Pride and Prejudice tells a story of a young girl in the midst of a very materialistic society. Jane Austen uses the setting to dramatize the restraints women had to endure in society. As the novel develops, we see how women have to act in a way according to their gender, social class, and family lineage. Elizabeth Bennet’s sisters represent the proper societal lady while Lizzy is the rebel. Through her characters Austen shows how a women’s happiness came second to the comfort of wealth. As the plot develops, events are laid out to illustrate how true love is unattainable when women marry for intentions of wealth. Women have very specific and limited roles in a society where men are the superior. In Pride and Prejudice, Jane Austen portrays Elizabeth Bennet as a heroine who reaches happiness by rebelling against the societal and gender roles of the time period. Austen’s novel follows Elizabeth Bennet ‘s struggle as she breaks these expectations of a woman.
Jane Austen introduces her characters together at the beginning to enforce the strong family ties running through Pride and Prejudice. We learn that Elizabeth Bennet is stuck in the middle of a family of five sisters whose sole purposes are to get married. Mrs. Bennet’s only job in the household is to find suitable matches for each one of her daughters. In the first couple pages of the novel we see prejudice of Mr. and Mrs. Bennet for their daughters. In responding to Mrs. Bennet’s demands for an introduction of Mr. Bingley, Mr. Bennet shows his pride in Elizabeth:
You are over-scrupulous, surely. I dare say Mr. Bingley will be glad to see you; and I will send a few lines by you to assure him of my hearty consent to his marrying whichever he chuses of the girls: though I must throw in a good word for my little Lizzy…They have none of them much to recommend them…they are silly and ignorant, like other girls; but Lizzy has something more of quickness than her sisters.” (Pride and Prejudice, 8)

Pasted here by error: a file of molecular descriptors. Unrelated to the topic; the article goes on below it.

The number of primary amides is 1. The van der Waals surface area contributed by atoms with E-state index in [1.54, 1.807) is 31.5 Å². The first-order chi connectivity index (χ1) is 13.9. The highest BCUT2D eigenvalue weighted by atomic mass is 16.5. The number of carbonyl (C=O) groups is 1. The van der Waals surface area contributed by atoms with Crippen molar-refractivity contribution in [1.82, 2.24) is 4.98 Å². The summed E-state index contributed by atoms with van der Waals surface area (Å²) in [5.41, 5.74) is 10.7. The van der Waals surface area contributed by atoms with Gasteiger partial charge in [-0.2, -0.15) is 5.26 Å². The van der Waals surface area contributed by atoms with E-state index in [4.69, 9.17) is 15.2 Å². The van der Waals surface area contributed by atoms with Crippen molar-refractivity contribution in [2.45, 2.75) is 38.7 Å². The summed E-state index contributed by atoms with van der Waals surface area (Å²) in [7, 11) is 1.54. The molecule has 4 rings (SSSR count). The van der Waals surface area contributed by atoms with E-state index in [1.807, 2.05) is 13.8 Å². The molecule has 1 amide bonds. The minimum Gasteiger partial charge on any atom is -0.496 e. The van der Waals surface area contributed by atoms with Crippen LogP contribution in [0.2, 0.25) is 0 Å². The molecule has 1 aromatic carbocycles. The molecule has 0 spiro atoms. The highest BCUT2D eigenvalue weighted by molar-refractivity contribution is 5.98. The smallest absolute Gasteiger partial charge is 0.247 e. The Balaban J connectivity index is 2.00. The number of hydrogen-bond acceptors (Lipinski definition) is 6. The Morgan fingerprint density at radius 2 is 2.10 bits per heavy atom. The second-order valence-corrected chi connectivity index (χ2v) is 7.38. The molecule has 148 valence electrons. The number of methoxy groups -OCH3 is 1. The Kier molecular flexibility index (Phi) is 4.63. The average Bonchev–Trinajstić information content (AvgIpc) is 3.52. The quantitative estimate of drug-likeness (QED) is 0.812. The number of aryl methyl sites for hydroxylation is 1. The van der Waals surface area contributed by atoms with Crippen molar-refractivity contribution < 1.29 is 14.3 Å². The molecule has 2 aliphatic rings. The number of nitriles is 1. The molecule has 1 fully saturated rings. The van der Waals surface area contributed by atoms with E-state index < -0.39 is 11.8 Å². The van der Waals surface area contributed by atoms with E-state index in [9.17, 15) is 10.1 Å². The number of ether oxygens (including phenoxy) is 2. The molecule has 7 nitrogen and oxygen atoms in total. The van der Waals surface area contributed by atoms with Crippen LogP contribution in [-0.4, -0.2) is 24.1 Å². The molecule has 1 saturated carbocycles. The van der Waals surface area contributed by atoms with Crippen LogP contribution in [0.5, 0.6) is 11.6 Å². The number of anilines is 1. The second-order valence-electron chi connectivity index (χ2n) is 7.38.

Mr. Bennet sees a part of himself in his daughter. Elizabeth has the wit and intelligence that other women would shy aware from in this society, and as her father, Mr. Bennet wants the best for Lizzy. According Juliet McMaster of Jane Austen’s Pride and Prejudice, “Elizabeth, to her lasting glory, has style, and much of her style is an inheritance from her father. ‘She has a lively, playful disposition,’ we hear at the outset, ‘which delighted in any thing ridiculous (12)’...She behaves not so much according to the model of romance as according to the model set by her father.” (80) He loves his other daughters, but they are “like other girls”, fitting the perfect mold into society. He thinks of his Lizzy as a special jewel worth proper time to ensure a husband who will treasure her qualities. However; Mrs. Bennet has conflicting opinions of those of her husband, favoring Jane over Elizabeth. “I desire you to do no such thing. Lizzy is not a bit better than the others; and I am sure she is not half so...